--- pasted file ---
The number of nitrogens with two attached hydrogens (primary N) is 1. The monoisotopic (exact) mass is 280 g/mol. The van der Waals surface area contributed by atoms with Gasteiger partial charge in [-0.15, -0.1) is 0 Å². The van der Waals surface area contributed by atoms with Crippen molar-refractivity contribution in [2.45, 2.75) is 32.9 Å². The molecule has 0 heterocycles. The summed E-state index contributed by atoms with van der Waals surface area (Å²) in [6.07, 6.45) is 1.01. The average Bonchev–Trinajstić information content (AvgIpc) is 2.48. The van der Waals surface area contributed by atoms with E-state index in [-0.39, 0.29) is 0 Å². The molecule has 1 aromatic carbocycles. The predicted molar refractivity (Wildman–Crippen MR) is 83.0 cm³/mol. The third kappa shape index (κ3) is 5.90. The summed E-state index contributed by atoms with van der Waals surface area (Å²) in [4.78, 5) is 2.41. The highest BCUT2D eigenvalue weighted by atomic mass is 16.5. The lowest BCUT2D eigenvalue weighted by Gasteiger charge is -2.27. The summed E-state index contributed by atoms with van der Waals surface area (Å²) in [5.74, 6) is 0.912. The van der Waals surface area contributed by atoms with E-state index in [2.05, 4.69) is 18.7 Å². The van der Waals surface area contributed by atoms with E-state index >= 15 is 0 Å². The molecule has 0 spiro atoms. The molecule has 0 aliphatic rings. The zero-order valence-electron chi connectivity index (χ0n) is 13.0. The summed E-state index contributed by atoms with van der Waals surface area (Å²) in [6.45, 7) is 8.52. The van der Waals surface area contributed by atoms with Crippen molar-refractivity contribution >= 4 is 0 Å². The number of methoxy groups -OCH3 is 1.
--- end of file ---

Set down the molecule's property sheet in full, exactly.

The number of nitrogens with two attached hydrogens (primary N) is 1. The monoisotopic (exact) mass is 280 g/mol. The van der Waals surface area contributed by atoms with Gasteiger partial charge in [-0.15, -0.1) is 0 Å². The van der Waals surface area contributed by atoms with Crippen molar-refractivity contribution in [2.45, 2.75) is 32.9 Å². The molecule has 0 heterocycles. The summed E-state index contributed by atoms with van der Waals surface area (Å²) in [6.07, 6.45) is 1.01. The average Bonchev–Trinajstić information content (AvgIpc) is 2.48. The van der Waals surface area contributed by atoms with E-state index in [-0.39, 0.29) is 0 Å². The molecule has 1 aromatic carbocycles. The predicted molar refractivity (Wildman–Crippen MR) is 83.0 cm³/mol. The third kappa shape index (κ3) is 5.90. The summed E-state index contributed by atoms with van der Waals surface area (Å²) in [4.78, 5) is 2.41. The highest BCUT2D eigenvalue weighted by atomic mass is 16.5. The lowest BCUT2D eigenvalue weighted by Gasteiger charge is -2.27. The summed E-state index contributed by atoms with van der Waals surface area (Å²) in [5.74, 6) is 0.912. The van der Waals surface area contributed by atoms with E-state index in [2.05, 4.69) is 18.7 Å². The van der Waals surface area contributed by atoms with E-state index >= 15 is 0 Å². The molecule has 0 spiro atoms. The molecule has 0 aliphatic rings. The zero-order valence-electron chi connectivity index (χ0n) is 13.0. The summed E-state index contributed by atoms with van der Waals surface area (Å²) in [6.45, 7) is 8.52. The van der Waals surface area contributed by atoms with Crippen molar-refractivity contribution >= 4 is 0 Å². The number of methoxy groups -OCH3 is 1.